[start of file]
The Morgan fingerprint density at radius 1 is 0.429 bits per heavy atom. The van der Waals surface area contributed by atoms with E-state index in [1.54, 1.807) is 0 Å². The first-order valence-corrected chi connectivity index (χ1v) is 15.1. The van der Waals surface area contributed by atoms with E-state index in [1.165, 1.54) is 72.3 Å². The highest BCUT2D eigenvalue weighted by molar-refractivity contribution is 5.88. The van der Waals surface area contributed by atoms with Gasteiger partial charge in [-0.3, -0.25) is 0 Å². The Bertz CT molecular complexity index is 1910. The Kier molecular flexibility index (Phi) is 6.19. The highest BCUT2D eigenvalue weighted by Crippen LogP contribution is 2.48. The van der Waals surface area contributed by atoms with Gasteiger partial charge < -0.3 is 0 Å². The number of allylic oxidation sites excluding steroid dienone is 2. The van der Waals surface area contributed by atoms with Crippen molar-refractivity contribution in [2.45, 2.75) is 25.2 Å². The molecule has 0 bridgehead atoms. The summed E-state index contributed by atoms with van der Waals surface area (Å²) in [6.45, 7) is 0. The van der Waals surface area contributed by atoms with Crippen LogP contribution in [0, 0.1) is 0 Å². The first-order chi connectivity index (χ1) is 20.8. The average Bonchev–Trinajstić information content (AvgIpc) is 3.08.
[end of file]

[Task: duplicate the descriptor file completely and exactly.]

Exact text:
The Morgan fingerprint density at radius 1 is 0.429 bits per heavy atom. The van der Waals surface area contributed by atoms with E-state index in [1.54, 1.807) is 0 Å². The first-order valence-corrected chi connectivity index (χ1v) is 15.1. The van der Waals surface area contributed by atoms with E-state index in [1.165, 1.54) is 72.3 Å². The highest BCUT2D eigenvalue weighted by molar-refractivity contribution is 5.88. The van der Waals surface area contributed by atoms with Gasteiger partial charge in [-0.3, -0.25) is 0 Å². The Bertz CT molecular complexity index is 1910. The Kier molecular flexibility index (Phi) is 6.19. The highest BCUT2D eigenvalue weighted by Crippen LogP contribution is 2.48. The van der Waals surface area contributed by atoms with Gasteiger partial charge < -0.3 is 0 Å². The number of allylic oxidation sites excluding steroid dienone is 2. The van der Waals surface area contributed by atoms with Crippen molar-refractivity contribution in [2.45, 2.75) is 25.2 Å². The molecule has 0 bridgehead atoms. The summed E-state index contributed by atoms with van der Waals surface area (Å²) in [6.45, 7) is 0. The van der Waals surface area contributed by atoms with Crippen LogP contribution in [0, 0.1) is 0 Å². The first-order chi connectivity index (χ1) is 20.8. The average Bonchev–Trinajstić information content (AvgIpc) is 3.08.